Next: Minibuffer Prev: Basic Up: Top
Emacs allows all changes made in the text of a buffer to be undone,
up to a certain amount of change. Each buffer records changes
individually, and the undo command always applies to the current
buffer. Usually each editing command makes a separate entry in the undo
records, but some commands such as `query-replace' make many entries,
and very simple commands such as self-inserting characters are often
grouped to make undoing less tedious.
Undo one batch of changes--usually, one command worth (`undo').
The command `C-x u' or `C-_' is how you undo. The first time you
give this command, it undoes the last change. Point moves back to
where it was before the command that made the change.
Consecutive repetitions of the `C-_' or `C-x u' commands undo
earlier and earlier changes, back to the limit of what has been
recorded. If all recorded changes have already been undone, the undo
command prints an error message and does nothing.
Any command other than an undo command breaks the sequence of undo
commands. Starting at this moment, the previous undo commands are
considered ordinary changes that can themselves be undone. Thus, you
can redo changes you have undone by typing `C-f' or any other command
that will have no important effect, and then using more undo commands.
If you notice that a buffer has been modified accidentally, the
easiest way to recover is to type `C-_' repeatedly until the stars
disappear from the front of the mode line. At this time, all the
modifications you made have been cancelled. If you do not remember
whether you changed the buffer deliberately, type `C-_' once, and when
you see the last change you made undone, you will remember why you made
it. If it was an accident, leave it undone. If it was deliberate,
redo the change as described in the preceding paragraph.
Whenever an undo command makes the stars disappear from the mode
line, it means that the buffer contents are the same as they were when
the file was last read in or saved.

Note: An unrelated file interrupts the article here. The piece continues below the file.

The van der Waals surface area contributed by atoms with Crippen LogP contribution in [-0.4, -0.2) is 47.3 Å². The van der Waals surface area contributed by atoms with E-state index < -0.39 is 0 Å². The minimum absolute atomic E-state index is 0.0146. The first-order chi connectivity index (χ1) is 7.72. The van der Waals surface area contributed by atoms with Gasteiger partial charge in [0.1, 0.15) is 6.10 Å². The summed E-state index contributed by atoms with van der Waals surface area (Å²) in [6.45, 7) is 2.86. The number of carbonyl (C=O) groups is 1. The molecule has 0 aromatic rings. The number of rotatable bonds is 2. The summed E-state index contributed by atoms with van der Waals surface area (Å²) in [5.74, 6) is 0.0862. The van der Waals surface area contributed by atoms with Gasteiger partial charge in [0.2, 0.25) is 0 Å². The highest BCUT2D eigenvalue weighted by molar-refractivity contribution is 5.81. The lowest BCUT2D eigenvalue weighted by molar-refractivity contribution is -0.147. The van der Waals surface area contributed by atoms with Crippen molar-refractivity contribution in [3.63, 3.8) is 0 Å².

Not all buffers record undo information. Buffers whose names start
with spaces don't; these buffers are used internally by Emacs and its
extensions to hold text that users don't normally look at or edit.
You cannot undo mere cursor motion; only changes in the buffer
contents save undo information. However, some cursor motion commands
set the mark, so if you use these commands from time to time, you can
move back to the neighborhoods you have moved through by popping the
mark ring (Note: Mark Ring.).
When the undo information of a buffer becomes too large, Emacs
discards the oldest undo information from time to time (during garbage
collection). You can specify how much undo information to keep by
setting two variables: `undo-limit' and `undo-strong-limit'. Their
values are expressed in units of bytes of space.
The variable `undo-limit' sets a soft limit: Emacs keeps undo data
for enough commands to reach this size, and perhaps exceed it, but does
not keep data for any earlier commands beyond that. Its default value
is 20000. The variable `undo-strong-limit' sets a harsher limit: the
command which pushes the size past this amount is itself forgotten.
Its default value is 30000.
Regardless of the values of those variables, the most recent change
is never discarded, so there is no danger that garbage collection
occurring right after an unintentional large change might prevent you
from undoing it.
The reason the `undo' command has two keys, `C-x u' and `C-_', set
up to run it is that it is worthy of a single-character key, but on
some keyboards it is not obvious how to type `C-_'. `C-x u' is an
alternative you can type in the same fashion on any terminal.
automatically generated by info2www